The analysis of all transcripts (mainly in their original language, some passages have been translated since not all authors are fluent in French) was conducted by four members of the research team (all authors included) with different disciplinary backgrounds (sociology, general practice and palliative care experts). The coders followed Mayring’s nine steps of content analysis [17, 18], (1.) the relevant data was defined, (2.) the context of appearance of the data registered, (3.) a formal characterisation of the data material described, (4.) the course of analysis specified, (5.) a theory-lead differentiation checked, (6.) technique of analysis defined (summarisation, explication, structuring), (7.) the unit of analysis defined, (8.) data material analysed, and (9.) finally interpreted. The data was repeatedly coded, moving from concrete passages to more abstract level of coding, deriving themes from the data and searching for repeating concepts. In team meetings all findings were critically tested and discussed by all coders. Any disagreements were solved by discussion. Since the coding system remained the same for the last interviews and since the findings regarding timing did not significantly add something new to the interviews before, we conclude that we reached saturation with our number of interviews.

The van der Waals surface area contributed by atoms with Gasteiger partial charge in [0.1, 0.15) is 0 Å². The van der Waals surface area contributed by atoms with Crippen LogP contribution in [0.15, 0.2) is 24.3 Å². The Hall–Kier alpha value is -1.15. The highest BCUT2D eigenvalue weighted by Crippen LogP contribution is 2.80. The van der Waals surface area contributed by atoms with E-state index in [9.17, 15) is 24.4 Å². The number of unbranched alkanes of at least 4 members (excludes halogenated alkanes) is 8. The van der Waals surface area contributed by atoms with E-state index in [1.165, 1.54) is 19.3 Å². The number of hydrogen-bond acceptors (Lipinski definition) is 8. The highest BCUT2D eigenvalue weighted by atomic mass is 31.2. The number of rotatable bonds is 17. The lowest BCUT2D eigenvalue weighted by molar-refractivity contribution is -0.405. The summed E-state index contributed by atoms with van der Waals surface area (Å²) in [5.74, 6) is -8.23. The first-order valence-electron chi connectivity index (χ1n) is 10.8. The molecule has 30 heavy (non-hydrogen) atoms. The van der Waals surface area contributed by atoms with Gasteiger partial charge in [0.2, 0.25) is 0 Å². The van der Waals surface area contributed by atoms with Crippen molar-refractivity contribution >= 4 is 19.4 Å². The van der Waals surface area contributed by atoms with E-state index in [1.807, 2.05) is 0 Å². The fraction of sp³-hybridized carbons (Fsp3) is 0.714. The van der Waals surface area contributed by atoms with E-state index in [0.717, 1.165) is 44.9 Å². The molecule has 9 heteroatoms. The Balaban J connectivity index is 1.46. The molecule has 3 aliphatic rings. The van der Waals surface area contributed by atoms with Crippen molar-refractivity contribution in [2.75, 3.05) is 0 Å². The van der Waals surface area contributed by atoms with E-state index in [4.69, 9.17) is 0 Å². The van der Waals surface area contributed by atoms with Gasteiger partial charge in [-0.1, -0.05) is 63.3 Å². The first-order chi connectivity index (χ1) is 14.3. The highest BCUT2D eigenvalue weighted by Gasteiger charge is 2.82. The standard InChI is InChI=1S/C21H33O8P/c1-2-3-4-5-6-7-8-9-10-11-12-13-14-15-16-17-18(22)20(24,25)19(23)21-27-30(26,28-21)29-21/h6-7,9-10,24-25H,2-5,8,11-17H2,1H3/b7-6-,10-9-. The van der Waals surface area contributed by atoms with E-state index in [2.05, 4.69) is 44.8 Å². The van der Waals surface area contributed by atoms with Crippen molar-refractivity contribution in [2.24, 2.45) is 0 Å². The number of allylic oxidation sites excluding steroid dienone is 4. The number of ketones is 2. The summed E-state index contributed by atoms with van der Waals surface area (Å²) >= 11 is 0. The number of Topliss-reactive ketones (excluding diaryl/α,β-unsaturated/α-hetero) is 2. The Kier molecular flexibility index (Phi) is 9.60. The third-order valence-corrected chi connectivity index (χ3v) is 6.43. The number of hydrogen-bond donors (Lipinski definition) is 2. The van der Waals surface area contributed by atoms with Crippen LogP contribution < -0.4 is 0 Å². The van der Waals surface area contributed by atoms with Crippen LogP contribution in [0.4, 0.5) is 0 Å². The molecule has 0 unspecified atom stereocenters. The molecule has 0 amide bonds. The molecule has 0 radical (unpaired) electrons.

The study was approved by Basel Ethics Committee (Nr. EK 248/12) prior to its initiation. The informed consent of all participants was obtained and the interviewed physicians were given anonymity.
Of the 30 general practitioners who were invited to participate, 23 physicians from French, Italian and German speaking regions in Switzerland agreed to participate (positive respond rate of 76%). From the seven GPs who dropped out of the study, one GP who initially wanted to participate was excluded because he was acquainted with the research team. Our sample therefore consisted of 14 German-speaking physicians (two of them practising in an Italian speaking region) with a mean age of 54.2 years (range from 43 to 62) and nine French-speaking physicians aged 52.6 years on average (range from 37 to 63). All participants (23/23) stated that advance directives are very important tools for their work, especially for learning about patients’ values. However, it was also stated by some participants that the available forms that are often used to create an advance directive are too short or too hypothetical in their content. A total of 17 of the participants (17/23) shared more in-depth thoughts on advance directives. From their answers four main themes emerged: (1.) the importance of advance directives for Swiss general practitioners; (2.) the proper time to discuss the composition of an advance directive; (3.) who should bring up the topic of advance directives and (4.) how the advance directives should be worded in order to best protect the wishes of the patient. Of these four themes, the proper time for general practitioners to discuss the drafting of an advance directive (AD) is the main focus of this research paper.